In the beginning, I’d visit supply houses and talk to the techs. If they were interested, I’d take them out for coffee. I always had a pool of talented people. We don’t need to do that now. As soon as we rebranded and launched our wrapped fleet, that attracted many top technicians.

9. Recruiting top talent can be a challenge for some in the HVACR industry. Do you have tips on how you recruited?

Find at least one rock star technician. The word gets around. I have a top technician who generates $20-30,000 a week. Other techs want to work for me because of him. But it took time. I learned through trial and error. The best tip – increase your visibility in the community and think about branding. Having new fleet wrapped vehicles – a gamechanger.

10. What is the biggest lesson you've learned since starting your HVACR business?

Understanding the importance of process is huge. I love sharing this type of advice because it was a struggle for me. There were times I thought, “Is this the end? Am I done?” It was hard with all the moving parts; I was doing everything alone and had no management or procedural processes in place. Then, I sought out a mentor and coach. I had to sift through a lot of gimmicks, but if you can find the right person, coaching is worth it.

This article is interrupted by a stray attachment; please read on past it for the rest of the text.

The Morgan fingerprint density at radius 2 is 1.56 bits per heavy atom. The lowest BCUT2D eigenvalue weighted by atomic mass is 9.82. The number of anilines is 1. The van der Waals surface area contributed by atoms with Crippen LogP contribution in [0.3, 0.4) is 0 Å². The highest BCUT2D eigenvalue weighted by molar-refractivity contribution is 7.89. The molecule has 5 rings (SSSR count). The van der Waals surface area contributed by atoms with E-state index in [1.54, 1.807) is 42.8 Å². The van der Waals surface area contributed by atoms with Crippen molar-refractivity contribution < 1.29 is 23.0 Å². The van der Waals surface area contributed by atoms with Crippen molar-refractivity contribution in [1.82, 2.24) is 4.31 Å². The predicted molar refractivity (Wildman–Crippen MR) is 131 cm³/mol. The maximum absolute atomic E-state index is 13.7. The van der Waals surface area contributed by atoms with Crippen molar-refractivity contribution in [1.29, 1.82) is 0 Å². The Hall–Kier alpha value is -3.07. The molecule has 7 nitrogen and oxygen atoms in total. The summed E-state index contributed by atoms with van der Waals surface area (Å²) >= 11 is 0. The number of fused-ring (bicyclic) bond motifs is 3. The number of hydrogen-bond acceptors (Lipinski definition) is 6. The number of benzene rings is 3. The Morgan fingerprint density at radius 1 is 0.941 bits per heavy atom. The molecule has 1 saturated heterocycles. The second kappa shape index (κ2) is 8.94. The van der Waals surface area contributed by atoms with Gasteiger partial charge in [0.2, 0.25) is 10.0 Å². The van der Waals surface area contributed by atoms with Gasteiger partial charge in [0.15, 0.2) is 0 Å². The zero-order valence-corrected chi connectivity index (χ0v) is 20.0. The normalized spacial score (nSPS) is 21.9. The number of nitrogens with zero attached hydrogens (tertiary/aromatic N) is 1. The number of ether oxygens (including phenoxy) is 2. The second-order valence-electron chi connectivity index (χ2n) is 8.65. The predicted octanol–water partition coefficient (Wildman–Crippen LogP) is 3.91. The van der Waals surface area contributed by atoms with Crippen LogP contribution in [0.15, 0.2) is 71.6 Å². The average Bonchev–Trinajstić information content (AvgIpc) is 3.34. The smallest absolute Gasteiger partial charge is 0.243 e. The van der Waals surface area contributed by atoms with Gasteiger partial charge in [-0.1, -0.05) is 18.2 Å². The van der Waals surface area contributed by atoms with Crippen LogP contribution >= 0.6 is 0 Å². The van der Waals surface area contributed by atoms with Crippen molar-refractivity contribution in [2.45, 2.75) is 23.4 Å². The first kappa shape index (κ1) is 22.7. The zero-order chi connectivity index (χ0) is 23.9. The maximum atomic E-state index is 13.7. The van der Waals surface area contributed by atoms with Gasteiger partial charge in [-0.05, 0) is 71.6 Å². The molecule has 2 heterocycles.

11. How have you sustained your business during the pandemic amid the shuttering and supply issues?

It didn’t slow down at all. The phones kept ringing. That's when we set sail! We did our fleet wraps at the end of 2020. It had been one of my biggest goals to wrap the vehicles. When we did, it gave us a huge boost. 2020 was one of our best years. But we already had such a visible presence in the community. That matters.

12. Do you ever accompany technicians on call in the field?

At the beginning, I did ride-alongs, so they would learn our process correctly. Back to process – we have a companywide standard of quality and consistency. We want all our customers to experience the same, consistent level of excellence. Occasionally, I'll go on a call just to check in and see how they're doing, it’s good for quality control, and I like to talk to the customers.